A recently released summary from the ADAPTABLE Roundtable Meeting explores ways to better understand the sets of circumstances and considerations that could guide when and how to gather and integrate patient-reported health data with other data sources in pragmatic trials.
For outcomes that represent subjective experiences, such as pain, symptoms, and physical functioning, the patient is the unique and privileged source of information. Other patient-reported health data may not have a clear source of truth, such as co-morbidities and hospitalizations. In such cases, patient-reported health data may supplement, contradict, or agree with EHR and claims data. For example, medication data reported by patients might be a more accurate reflection of what patients are actually taking than medication data in the EHR, especially for over-the-counter medications.
Patient-reported health data come from various sources and can be feasibly collected in the conduct of a pragmatic clinical trial, but the optimal approaches for capturing and analyzing these data are unclear. Questions include how to integrate this information with other data collected as part of a study, including data from the EHR.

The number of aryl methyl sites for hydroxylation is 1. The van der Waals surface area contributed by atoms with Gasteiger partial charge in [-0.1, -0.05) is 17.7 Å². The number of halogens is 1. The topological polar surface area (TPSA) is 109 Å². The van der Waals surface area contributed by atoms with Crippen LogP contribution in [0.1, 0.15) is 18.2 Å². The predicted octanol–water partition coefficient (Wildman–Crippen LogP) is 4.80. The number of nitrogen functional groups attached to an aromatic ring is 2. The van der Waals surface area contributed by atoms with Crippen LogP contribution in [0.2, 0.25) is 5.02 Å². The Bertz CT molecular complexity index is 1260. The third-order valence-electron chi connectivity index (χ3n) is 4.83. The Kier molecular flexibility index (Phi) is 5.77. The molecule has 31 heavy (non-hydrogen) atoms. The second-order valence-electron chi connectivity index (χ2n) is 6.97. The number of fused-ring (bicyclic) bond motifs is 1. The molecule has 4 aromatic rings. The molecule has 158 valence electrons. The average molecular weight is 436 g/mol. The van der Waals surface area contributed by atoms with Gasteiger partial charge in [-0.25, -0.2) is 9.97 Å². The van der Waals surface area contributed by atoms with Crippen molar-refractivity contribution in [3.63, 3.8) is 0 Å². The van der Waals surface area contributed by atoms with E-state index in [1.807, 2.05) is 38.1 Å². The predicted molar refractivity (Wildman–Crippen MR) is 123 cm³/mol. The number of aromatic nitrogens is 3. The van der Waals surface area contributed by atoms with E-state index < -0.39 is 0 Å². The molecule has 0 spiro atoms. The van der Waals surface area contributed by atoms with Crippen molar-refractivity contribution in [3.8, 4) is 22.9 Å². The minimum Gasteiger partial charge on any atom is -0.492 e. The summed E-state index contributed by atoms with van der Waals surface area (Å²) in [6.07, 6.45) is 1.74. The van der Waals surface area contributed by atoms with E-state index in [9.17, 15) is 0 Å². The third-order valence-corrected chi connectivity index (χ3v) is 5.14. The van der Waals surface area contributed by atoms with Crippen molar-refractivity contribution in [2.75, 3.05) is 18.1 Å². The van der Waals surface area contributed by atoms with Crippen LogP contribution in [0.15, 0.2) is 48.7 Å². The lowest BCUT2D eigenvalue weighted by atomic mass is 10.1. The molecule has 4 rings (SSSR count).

To better understand patient-reported health data and how to use them in pragmatic trials, 18 experts from 8 institutions convened at the roundtable meeting, coming from a wide variety of backgrounds including biostatistics, epidemiology, oncology, nursing, psychiatry, health policy, and regulation. Representatives from the NIH Collaboratory included Drs. Lesley Curtis and Rachel Richesson from the EHR Core and Dr. Kevin Weinfurt from the Patient-Reported Outcomes Core.
In addition to the meeting summary, two white papers are forthcoming. For more information about using patient-reported data in pragmatic trials, see the Living Textbook Chapter on Endpoints and Outcomes.
This effort was funded by Office of the Assistant Secretary for Planning and Evaluation at the U.S. Department of Health and Human Services through a supplement provided to the NIH Collaboratory Coordinating Center.